You’ve heard of handwriting experts, those people who can read something you’ve written by hand and tell you what your personality is like.
A certain slant to the letters, size of the consonants, or openness between words can reveal characteristics you’d never expect could be revealed simply by your handwriting.
Now, in a recent study, one neuroscientist found he could determine who authored a novel by the pattern of their punctuation.
What Does Punctuation Reveal About Novelists?
Adam J. Calhoun says that after seeing this collection of posters, he was inspired to discover what his favorite novels would look like without words.
“Can you tell them apart or are they all a-mush?” he asks in his blog post on the subject. Turns out that when you remove the words and leave the punctuation as a pattern, the resulting images are quite different.
Calhoun pairs Blood Meridian by Cormac McCarthy and Absalom, Absalom! by William Faulkner, and you can see a distinct difference between the two. (See Calhoun’s blog to compare the images.)
Calhoun also breaks it down, charting how much the authors use things like commas, apostrophes, quotations, periods, and question marks. Faulkner uses a lot more punctuation, on the whole, than McCarthy, except the period, where the frequency is reversed—a side effect of the short, more numerous sentences. Faulkner, on the other hand, is fond of the comma, and allows his prose to build upon itself within one sentence.
Calhoun used his algorithm to examine a number of other titles, and found new evidence of how Hemingway broke from tradition by using fewer commas than most other authors of his time, and how the semicolon has nearly disappeared from novels over the last several decades.
Finally, Calhoun takes his patterns a step further by adding color. “Periods and question marks and exclamation marks are red. Commas and quotation marks are green. Semicolons and colons are blue.” The results are fascinating! (Images also available on his blog.)
Amazing as this research is, it’s not the first time someone has tried to peg an author or his personality by his punctuation.
What Punctuation Reveals About a Writer’s (or Texter’s) Personality
Turns out that the “punctuation personality” idea is quite prevalent!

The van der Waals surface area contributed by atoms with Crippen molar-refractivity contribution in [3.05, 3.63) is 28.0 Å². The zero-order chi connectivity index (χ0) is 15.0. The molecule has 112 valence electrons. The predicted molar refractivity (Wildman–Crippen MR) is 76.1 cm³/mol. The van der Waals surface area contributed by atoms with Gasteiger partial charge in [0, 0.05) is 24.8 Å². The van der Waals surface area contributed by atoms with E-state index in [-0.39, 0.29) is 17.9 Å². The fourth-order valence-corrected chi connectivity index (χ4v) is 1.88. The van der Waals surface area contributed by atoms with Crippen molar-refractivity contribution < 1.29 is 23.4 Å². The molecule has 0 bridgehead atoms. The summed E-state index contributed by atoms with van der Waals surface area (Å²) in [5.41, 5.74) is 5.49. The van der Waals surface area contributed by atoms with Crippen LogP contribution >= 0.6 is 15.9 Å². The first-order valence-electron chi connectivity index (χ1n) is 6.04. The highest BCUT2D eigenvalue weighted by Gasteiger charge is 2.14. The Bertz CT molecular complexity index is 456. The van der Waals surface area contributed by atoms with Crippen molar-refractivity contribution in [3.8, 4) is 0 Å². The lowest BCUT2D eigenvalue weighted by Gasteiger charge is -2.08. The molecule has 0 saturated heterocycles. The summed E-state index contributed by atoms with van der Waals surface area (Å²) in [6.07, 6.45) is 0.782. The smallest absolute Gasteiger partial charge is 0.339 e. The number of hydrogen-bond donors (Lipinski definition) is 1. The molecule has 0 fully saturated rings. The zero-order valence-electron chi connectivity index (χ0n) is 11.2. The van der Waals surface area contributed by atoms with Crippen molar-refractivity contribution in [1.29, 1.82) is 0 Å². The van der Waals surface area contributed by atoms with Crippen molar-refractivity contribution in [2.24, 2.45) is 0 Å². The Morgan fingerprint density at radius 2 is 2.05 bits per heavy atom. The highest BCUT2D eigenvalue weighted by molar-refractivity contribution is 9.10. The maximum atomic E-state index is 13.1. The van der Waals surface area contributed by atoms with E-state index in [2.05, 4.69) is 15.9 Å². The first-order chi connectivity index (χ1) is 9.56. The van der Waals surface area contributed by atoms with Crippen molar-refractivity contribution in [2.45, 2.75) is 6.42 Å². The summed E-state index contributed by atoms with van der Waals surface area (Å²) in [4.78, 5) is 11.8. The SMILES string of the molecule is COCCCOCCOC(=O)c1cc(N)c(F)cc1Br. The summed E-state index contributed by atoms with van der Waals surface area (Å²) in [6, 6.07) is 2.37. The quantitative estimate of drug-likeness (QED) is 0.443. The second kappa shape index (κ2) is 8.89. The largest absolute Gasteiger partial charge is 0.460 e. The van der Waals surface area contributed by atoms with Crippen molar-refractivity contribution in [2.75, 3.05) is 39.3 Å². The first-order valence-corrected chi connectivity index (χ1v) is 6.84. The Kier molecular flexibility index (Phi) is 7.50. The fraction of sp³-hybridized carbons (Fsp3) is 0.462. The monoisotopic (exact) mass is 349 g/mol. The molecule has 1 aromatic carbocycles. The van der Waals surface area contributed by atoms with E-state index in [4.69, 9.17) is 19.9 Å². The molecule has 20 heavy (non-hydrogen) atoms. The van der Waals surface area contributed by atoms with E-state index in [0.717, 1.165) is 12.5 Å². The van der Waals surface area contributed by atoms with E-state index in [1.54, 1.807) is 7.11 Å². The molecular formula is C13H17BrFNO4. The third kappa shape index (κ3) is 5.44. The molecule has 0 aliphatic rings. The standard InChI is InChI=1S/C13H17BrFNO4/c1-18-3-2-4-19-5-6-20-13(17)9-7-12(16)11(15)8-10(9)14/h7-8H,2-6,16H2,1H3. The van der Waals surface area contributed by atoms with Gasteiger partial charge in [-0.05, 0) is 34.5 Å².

Author Leah Petersen, in a “just-for-fun” post, asserts that every writer uses and abuses at least one punctuation mark—which one can tell you something about that writer. Those who overuse the period are type A types, she imagines, decisive and clear, while those who overuse the comma are peacemakers who like to get along.
If yours is the exclamation point, you may be anxious and excitable. Question mark abusers may be indecisive and uncertain.
All conjecture. But maybe with a bit of truth?
Writer Alexandra Petri created a similar tongue-in-cheek post about writers and their favorite punctuation marks. If you like the Oxford comma, “You are a person who insists on telling other people how good your grammar is and how much you care about it.” Quotation marks? “As long as you don’t make these with your fingers when you talk, these mark you as a solid individual.”
Punctuation in Social Media a Whole Different Thing
Punctuation in texts and social media posts can also reveal more than you may think.
Jessica Bennett, writing in the New York Times, notes that today, “it’s as if our punctuation is on steroids…..tiny marks in the smallest of spaces that suddenly tell us more about the person on the other end than the words themselves (or, at least, we think they do).”
The period, she says, can now feel aggressive, whereas the lack of an exclamation point among women can be enough to suspect that something is wrong.
She quotes Ben Zimmer, a linguist and the executive editor of Vocabulary.com, in saying:
“Digital punctuation can carry more weight than traditional writing because it ends up conveying tone, rhythm and attitude rather than grammatical structure. It can make even a lowly period become freighted with special significance.”
Sam Greenspan, author of the 11 Points Guide to Hooking Up, says that the way you use punctuation—thinking social media here, not novels—can change your dating life.
“Texting removes the vocal cues we once used to overanalyze if someone liked us,” he writes. “Now we have to look at 140 to 160 characters—and with less raw data to work with, our overanalyzing hits a whole different level of insanity. One key aspect of that insanity is reading way too much into every nuance of every text message, especially punctuation.”
A period now adds a new level of finality to the communication, he says, often ending it. Using too many exclamation points can mark you as an “amateur,” and the semicolon just means you’re trying too hard.